If you’re in a history graduate program, odds are you like to read. A lot. You’ve probably already discovered which areas of history interest you the most and you’ve made it your mission to read as much about it as possible. But on your first trip into the archives in search of primary sources, you probably realized with a sense of dread that it’s physically impossible to read and give a proper analysis of everything that’s out there.
Computers have made this process significantly easier. Archives are digitizing and transcribing more and more historical documents. We have the ability to run searches of key words and phrases to locate sources. But as Matthew Jockers writes in Macroanalysis: Digital Methods & Literary History, “Close reading, digital searching, will continue to reveal nuggets, while the deeper veins lie buried beneath the mass of gravel layered above” (9).
So how can we access the deep recesses of the archives without engaging in a close reading of the sources we find? According to Jockers, the answer lies in computational analysis. In light of technological advancements, Jockers argues that historians and other practitioners of the humanities need to embrace new methodologies for utilizing the massive amount of information available to us through digitization. Macroanalysis, or distant reading, allows scholars to look at patterns and trends as they appear within an entire collection. Here are a few examples of how Jockers uses macroanalysis in the field of literary history.
Jockers examined 758 works of Irish-American literature over a period of 250 years by using metadata embedded in bibliographies. He was able identify larger trends in the literature based on the gender of the author, geographical region in which the work was produced, and the setting in which the story takes place (among other variables). With the full-texts available digitally, Jockers demonstrated how computing software could trace word use, book length, and ethnic markers. In subsequent chapters, Jockers examined how macroanalysis could provide insight into the style, nationality, theme, and influence of a large body of literature by looking at something as simple as the use of “the” or how many times the author used a particular pronoun. He describes how literary scholars could use correlation coefficients, topic modeling, and information cascades to draw conclusions about how texts relate to each other over time.
Some of you may be thinking that this sounds a bit too quantitative for you. (It sounds too much like math to me, and I hate math!) After all, the humanities is about contextualization and interpretation, which is absent from a distant reading of the literature. Jockers agrees with you. He points out that there are significant drawbacks to conducting macroanalytical research. These massive data sets produce outliers and exceptions. There is always a possibility that the metadata is incorrect (Jockers points out that in many instances the publication dates and author’s genders were incorrect). Computational analysis cannot provide context and interpretation. And in many cases, sources and books are not available digitally due to copyrights laws and the significant time it takes for archives to digitize their collections.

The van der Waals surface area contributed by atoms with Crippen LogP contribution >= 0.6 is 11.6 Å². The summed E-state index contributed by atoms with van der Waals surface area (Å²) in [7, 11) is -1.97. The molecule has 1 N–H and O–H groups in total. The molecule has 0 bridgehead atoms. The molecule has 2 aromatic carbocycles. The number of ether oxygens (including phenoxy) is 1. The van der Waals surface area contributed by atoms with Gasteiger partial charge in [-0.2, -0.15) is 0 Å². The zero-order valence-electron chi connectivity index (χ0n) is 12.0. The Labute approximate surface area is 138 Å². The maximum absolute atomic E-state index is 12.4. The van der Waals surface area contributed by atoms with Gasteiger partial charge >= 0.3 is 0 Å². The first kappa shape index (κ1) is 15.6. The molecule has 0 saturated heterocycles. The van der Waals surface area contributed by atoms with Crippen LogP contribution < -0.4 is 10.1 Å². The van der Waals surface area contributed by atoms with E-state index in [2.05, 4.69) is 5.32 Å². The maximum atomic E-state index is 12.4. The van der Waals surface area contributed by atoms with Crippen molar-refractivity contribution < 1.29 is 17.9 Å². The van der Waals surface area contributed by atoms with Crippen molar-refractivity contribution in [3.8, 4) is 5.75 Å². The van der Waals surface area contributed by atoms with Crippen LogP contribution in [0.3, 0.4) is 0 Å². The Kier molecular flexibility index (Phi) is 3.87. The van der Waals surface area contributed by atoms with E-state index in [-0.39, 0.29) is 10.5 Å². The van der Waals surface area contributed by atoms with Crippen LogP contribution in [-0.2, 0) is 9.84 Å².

The main point Jockers is trying to make is that macroanalysis should not take the place of microanalysis. They “should and need to coexist” (9). A macroanalysis of literary or historical data can help scholars better understand the broad patterns and trends of their research interest. Those patterns and trends, taken from a massive data set, provide the context in which a close reading of a smaller set of texts can take place.
Jockers book is an excellent resources for those historians resistant to change. He is not lauding computational analysis as the new way of conducting research in the humanities. He is urging scholars not to ignore a tool that can provide new insights into their field of study.
As a diplomatic historian, this methodology is intriguing. If any of you have ever perused Foreign Relation of the United States (the last one I looked at was 4,752 pages long in epub form and only presented selected State Department documents on the Suez Crisis), you will recognize the benefits of having a tool that can identify trends in language and style in diplomatic correspondences or determine which themes are the most prevalent. As David Allen and Matthew Connelly suggest in “Diplomatic history after the big bang: using computational methods to explore the infinite archive,” distant reading can reveal what kinds of documents are more likely to be redacted or rank documents according to their relevance to your research interests (83). The results of this type of analysis are not sufficient by themselves, but when used to inform, conceptualize, and direct your microanalytical research, they are extremely beneficial.
Allen, David, and Matthew Connelly. “Diplomatic History after the Big Bang: Using Computational Methods to Explore the Infinite Archive.” In Explaining the History of American Foreign Relations, 3rd ed. Cambridge: Cambridge University Press, 2016.
Jockers, Matthew L. Macroanalysis: Digital Methods and Literary History. Urbana and Chicago: University of Illinois Press, 2013.